Privatisation and airport chaos

Airport misery (photo: Oatsy40/CC)

The problems of the airline industry predate the pandemic and stretch back to privatisation in the 1980s. In the post-war period, governments invested billions in the creation of the worldwide airline industry.

This investment was vertical. Governments supported airplane manufacture and invested in airports, air traffic control, aircraft maintenance, and training facilities for pilots, engineers, and cabin crew. Money was also put into aircraft fuelling, catering, and numerous other support functions.

In the 1980s, catering and cleaning staff would still be airline employees, as well as tens of thousands of frontline and back-office occupations. With privatisation under Margaret Thatcher, the Tory government sold state assets at a discount, resulting in the jobs being outsourced.

International companies began to amalgamate functions. Airports became owned by huge conglomerates, who wished to make them as profitable as possible.

Few airlines would have workers at other airports beyond their home base, so they have to buy in all these other functions, like catering, from third-party companies all around the world. At the same time, British Airways’ main engineering base was relocated from Heathrow to South Wales.

All this activity has been designed to divide the workforce, creating different terms and conditions. There have been few opportunities, within this constant deregulation, to improve pay and other benefits.

But the last 30 years have seen a constant struggle by workers within the industry attempting to defend the gains of the past.

Prior to the pandemic, a succession of these outsourced companies would fall into administration as the outsourced owners would sign contracts on the basis of them forcing down the wages and conditions of their employees. British Airways ended up owning one of these collapsed companies at Gatwick Airport because it could get no one else to sign a contract that would require workers’ rights to be forced down to illegal levels.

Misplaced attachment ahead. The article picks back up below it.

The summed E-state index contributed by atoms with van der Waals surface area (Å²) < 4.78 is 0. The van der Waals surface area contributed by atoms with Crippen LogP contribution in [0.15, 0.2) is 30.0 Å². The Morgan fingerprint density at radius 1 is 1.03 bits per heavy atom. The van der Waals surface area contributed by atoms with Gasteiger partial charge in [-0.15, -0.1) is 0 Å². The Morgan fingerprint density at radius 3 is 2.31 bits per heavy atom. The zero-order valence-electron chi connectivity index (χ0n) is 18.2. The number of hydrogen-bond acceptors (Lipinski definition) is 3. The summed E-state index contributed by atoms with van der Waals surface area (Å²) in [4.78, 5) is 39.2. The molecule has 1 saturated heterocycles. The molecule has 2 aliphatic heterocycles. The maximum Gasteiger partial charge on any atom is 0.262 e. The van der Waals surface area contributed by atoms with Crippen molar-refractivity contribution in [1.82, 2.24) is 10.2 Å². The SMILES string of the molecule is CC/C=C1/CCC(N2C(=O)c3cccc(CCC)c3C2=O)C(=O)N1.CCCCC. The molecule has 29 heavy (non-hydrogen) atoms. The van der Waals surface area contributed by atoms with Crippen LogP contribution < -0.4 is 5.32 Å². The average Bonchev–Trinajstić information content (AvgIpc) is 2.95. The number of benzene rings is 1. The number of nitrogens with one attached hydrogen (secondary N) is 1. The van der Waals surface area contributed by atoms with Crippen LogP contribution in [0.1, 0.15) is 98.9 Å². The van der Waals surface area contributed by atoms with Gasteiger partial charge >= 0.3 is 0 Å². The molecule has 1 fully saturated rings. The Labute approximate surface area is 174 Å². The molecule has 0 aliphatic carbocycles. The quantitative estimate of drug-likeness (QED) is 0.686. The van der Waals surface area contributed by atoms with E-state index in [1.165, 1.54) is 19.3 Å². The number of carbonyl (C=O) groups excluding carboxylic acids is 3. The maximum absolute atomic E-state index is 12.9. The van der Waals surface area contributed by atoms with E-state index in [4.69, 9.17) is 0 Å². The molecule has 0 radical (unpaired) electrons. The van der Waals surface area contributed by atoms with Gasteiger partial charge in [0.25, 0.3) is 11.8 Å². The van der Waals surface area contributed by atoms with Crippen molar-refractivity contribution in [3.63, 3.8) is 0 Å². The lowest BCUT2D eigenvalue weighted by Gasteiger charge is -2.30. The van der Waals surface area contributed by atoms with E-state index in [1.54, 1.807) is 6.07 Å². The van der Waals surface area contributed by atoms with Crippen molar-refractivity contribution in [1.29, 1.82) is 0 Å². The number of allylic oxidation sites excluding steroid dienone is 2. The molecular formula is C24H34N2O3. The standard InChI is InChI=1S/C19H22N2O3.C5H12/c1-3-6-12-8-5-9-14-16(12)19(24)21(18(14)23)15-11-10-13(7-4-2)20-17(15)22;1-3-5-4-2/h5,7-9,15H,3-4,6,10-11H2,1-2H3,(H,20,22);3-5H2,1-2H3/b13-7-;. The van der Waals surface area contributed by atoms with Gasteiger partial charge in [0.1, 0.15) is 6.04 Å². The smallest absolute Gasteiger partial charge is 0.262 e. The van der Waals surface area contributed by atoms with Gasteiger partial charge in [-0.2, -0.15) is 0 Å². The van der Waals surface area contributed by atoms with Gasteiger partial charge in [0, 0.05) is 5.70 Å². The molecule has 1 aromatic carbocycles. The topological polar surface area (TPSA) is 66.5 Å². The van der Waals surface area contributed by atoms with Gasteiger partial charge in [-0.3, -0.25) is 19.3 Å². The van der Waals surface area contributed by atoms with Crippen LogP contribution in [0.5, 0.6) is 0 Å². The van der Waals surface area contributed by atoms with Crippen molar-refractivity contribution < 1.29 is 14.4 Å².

Job cuts

IAG airline multinational promised to reduce costs by amalgamating back-office functions and then outsourcing them to different countries, cutting thousands of jobs. When the pandemic hit, airlines saw the opportunity to further drive down workers’ living standards.

British Airways in spring 2020 called on the government to give no financial assistance to the airline industry. The big airlines hoped to be the ‘last companies standing’ once the pandemic was over.

British Airways introduced ‘fire and rehire’, driving down wages by 10%, and shedding half its workforce.

BA’s most experienced workers – therefore with better pay and conditions – were made redundant. They are now trying to recruit new staff on new contracts with significantly lower wages.

A job in the airline industry is no longer the well-paid and secure employment of the past. Now almost any other job is better paid.

Even the pilots’ union leadership has agreed continuing pay cuts until 2025. However, this is likely to be rejected by its members.

The latest airport chaos which passengers have experienced is a consequence of the greed of the industry. Due to the relentless cost-cutting, the chaos could continue for some time.

Workers in the industry will wish to regain their pay levels as the cost of living bites. Therefore, they could well take strike action throughout the summer.

The madness of capitalism reduces a complex process of moving millions of people into a myriad of profit centres, resulting in threadbare infrastructure. Transport needs to be renationalised, so a coherent national plan can meet the needs of passengers and climate change.

British Airways workers begin voting on strike action

Nadine Houghton, GMB trade union national officer, said: “British Airways’ staff shortages and IT failures nearly brought Heathrow airport to a standstill. On top of that, BA workers had their pay slashed during the company’s callous fire-and-rehire policy.

“Now they want that money back. Bosses have had their pre-Covid pay rates reinstated.  Heathrow ground and check-in staff want to know why they haven’t had it too.

“Unrest is now starting to spread like wildfire to other groups of BA workers, with many more now considering a vote to walk out.”

Hundreds of BA workers at Heathrow airport are balloting for strike action from 7 to 23 June.

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June 2022